Editor’s Letter—Vol. 28, No. 2
Dear CHANCE Colleagues,
To begin this issue, we go to the theater. Xinping Zhang, Byran Smucker, and Jay Woffington tell us how predictive analytics are being used to help the Cincinnati Shakespeare Company. Check out the shiny app too!
After the theater, we go to the hockey rink. Andrew Vesper examines the “hot hand,” or streakiness phenomena, that has been studied in detail in sports such as basketball and baseball, but less so in hockey. The results may be surprising.
We then head to the National Institutes of Health (NIH). Tom Radman, Erica Rosemond, and Michelle Dunn place a call to the statistical community asking for the next big wave of biomedical Big Data discoveries. They describe two large initiatives by the NIH: Big Data to Knowledge (BD2K), and Brain Research through Advancing Innovative Neurotechnologies (BRAIN).
Next we go back to college in Boston. In the September 2014 issue of Amstat News, the American Statistical Association’s director of science policy, Steve Pierson, noted that only five schools in the United States granted bachelor’s degrees in biostatistics. One of these is Simmons College. This program was built by Bob Goldman, who describes his experience in developing the biostatistics major.
A trip to the golf course is next. Bill Hurley and Tyler Sauerbrei note the unfairness of team net best-ball matches when each golfer is assigned his or her full handicap. They discuss challenges with making handicap adjustments.
In our column articles, Andrew Gelman and David Madigan compare ethics decisions to making statistical inferences in “Ethics and Statistics”. In “The Big Picture,” Nicole Lazar discusses Twitter statistics and the analysis of Twitter data. Aleksandra Slavkovic and Fei Yu discuss the next major challenge for privacy and genomics, in “O Privacy, Where Art Thou?”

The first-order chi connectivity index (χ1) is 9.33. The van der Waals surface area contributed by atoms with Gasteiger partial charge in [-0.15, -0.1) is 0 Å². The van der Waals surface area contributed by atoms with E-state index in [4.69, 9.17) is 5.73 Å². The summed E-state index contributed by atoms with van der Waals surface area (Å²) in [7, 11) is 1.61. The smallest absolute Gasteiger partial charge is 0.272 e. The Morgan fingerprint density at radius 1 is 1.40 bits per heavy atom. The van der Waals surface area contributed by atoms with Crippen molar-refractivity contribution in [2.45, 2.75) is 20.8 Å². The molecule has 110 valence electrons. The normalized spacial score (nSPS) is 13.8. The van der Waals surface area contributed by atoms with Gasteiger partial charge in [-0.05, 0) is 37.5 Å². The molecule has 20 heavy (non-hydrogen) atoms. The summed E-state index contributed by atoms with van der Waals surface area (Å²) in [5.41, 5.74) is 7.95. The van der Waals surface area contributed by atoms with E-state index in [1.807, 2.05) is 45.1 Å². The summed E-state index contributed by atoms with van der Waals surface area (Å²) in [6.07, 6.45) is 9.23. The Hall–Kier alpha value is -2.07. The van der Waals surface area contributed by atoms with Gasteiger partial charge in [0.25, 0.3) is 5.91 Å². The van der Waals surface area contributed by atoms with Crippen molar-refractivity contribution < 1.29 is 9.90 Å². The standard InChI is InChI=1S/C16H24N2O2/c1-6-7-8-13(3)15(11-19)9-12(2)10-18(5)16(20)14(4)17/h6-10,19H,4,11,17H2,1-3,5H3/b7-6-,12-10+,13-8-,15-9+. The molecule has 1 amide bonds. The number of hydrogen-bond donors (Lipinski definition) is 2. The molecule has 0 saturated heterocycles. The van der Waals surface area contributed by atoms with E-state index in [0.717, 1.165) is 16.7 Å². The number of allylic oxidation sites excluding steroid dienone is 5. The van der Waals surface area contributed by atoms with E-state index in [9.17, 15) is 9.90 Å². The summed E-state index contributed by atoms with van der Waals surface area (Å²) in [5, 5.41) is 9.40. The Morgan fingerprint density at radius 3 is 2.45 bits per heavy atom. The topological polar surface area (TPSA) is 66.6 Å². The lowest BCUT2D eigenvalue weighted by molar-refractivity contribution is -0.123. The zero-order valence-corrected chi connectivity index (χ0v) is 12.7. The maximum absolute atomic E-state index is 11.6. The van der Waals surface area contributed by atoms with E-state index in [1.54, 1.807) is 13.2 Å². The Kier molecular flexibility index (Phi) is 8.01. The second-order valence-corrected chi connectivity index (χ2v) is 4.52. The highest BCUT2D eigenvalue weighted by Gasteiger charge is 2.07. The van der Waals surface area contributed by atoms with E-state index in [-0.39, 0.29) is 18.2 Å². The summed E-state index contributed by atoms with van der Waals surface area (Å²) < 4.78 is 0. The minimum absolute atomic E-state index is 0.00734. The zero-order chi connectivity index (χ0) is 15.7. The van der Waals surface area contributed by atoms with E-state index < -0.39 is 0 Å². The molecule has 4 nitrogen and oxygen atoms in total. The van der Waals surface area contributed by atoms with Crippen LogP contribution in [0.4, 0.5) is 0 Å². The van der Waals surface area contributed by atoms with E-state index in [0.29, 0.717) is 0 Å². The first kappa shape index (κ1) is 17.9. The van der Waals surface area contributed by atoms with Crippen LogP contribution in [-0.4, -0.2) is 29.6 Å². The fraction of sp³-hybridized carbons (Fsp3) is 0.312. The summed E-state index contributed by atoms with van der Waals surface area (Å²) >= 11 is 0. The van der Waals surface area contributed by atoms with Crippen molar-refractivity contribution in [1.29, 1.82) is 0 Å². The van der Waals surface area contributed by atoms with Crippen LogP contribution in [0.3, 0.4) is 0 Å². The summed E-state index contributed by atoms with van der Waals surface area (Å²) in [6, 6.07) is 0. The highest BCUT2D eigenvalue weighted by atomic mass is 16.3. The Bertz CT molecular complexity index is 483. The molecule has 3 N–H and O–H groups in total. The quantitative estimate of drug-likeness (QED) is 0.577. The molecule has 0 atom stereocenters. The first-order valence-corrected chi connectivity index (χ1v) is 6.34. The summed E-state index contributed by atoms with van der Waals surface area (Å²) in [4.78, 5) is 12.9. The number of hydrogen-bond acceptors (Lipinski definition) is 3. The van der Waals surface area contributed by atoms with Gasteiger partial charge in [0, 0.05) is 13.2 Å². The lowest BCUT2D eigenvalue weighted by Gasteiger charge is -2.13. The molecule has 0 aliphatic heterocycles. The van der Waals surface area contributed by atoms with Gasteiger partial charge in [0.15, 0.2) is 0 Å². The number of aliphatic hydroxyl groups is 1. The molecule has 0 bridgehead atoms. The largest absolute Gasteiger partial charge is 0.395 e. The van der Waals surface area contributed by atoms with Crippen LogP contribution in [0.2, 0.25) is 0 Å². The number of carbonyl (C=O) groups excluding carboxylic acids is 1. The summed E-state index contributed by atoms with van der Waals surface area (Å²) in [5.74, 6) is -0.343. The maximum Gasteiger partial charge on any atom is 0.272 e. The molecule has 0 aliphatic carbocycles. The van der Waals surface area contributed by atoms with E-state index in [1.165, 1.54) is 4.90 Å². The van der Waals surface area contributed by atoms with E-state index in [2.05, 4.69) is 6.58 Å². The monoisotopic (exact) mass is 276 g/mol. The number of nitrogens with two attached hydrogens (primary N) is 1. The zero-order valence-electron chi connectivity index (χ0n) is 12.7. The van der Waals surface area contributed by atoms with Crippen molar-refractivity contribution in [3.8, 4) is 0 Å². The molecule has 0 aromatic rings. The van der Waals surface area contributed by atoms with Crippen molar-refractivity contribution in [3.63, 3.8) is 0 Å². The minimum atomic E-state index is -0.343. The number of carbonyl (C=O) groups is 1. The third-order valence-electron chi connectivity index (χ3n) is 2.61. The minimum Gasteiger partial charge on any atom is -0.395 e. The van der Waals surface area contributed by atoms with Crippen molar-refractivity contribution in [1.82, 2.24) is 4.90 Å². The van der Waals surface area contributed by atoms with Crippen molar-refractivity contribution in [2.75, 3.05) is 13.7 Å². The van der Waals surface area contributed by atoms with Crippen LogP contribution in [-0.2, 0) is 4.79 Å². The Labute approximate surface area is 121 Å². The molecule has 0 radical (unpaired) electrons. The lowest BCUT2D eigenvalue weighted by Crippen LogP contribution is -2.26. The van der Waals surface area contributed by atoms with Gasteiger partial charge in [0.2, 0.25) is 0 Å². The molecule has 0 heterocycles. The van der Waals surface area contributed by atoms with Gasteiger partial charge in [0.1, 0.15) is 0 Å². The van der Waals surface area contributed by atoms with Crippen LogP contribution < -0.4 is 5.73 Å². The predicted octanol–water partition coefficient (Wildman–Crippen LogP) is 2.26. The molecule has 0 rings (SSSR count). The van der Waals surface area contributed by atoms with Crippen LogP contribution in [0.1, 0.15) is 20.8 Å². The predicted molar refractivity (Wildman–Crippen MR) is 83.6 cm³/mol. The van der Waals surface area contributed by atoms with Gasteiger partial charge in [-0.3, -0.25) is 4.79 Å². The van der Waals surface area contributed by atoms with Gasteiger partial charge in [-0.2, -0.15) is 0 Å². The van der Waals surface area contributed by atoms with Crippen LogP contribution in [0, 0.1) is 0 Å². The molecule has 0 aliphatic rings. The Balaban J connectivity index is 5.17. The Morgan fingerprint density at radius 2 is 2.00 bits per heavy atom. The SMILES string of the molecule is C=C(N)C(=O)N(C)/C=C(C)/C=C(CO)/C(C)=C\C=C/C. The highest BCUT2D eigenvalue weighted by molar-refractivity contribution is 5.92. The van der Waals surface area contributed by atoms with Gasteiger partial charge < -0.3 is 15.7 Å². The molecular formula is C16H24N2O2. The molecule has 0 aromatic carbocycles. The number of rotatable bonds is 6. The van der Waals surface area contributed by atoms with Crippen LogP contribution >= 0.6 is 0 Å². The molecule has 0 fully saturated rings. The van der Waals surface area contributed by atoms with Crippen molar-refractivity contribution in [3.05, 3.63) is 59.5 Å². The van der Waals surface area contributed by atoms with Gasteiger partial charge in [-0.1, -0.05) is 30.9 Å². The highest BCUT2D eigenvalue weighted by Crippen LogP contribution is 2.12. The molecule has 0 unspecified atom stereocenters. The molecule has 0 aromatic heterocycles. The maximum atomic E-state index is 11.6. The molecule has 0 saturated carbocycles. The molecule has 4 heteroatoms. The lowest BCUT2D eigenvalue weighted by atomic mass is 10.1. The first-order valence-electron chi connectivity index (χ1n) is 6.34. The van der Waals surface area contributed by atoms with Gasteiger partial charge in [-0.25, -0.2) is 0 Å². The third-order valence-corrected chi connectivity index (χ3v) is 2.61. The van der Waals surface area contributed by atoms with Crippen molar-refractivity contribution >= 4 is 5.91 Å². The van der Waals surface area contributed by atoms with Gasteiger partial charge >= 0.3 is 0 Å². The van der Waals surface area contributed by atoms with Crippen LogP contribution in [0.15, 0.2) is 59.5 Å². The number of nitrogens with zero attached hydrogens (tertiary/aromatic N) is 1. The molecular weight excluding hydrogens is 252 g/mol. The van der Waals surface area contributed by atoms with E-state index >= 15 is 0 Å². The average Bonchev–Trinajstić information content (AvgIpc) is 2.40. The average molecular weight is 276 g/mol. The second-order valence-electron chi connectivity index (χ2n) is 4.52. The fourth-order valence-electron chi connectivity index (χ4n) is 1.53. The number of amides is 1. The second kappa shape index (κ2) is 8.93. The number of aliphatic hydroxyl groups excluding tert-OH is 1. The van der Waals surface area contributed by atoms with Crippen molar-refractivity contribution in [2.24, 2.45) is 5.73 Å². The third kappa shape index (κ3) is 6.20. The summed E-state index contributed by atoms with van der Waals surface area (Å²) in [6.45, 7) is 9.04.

In “Taking a Chance in the Classroom,” Nick Horton, Ben Baumer, and Hadley Wickham set the stage for data science by discussing the integration of data management skills in early statistics courses. Mary Gray discusses the use of Bayes theorem in the courtroom in “The Odds of Justice.” In “A Statistician Reads the Sports Pages,” Bruce Craig, Zachary Hass, and Sean McCabe evaluate decisionmaking strategies given the new overtime format in the NFL.
We conclude this issue with Howard Wainer and Don Rubin discussing Rubin’s principal stratification approach to causal inference in “Visual Revelations.”
Please keep your eyes peeled for a special issue of CHANCE on K-12 statistics due out in September 2015. Special thanks to Nick Horton and Xiao-Li Meng who are co-editing this issue with me. In addition to a number of interesting and thought-provoking articles, we ask leaders in the field two questions:
What are the greatest barriers for statistics in high schools?
And what are the most promising opportunities, and how will they be accomplished?
Don’t forget to give them a CHANCE!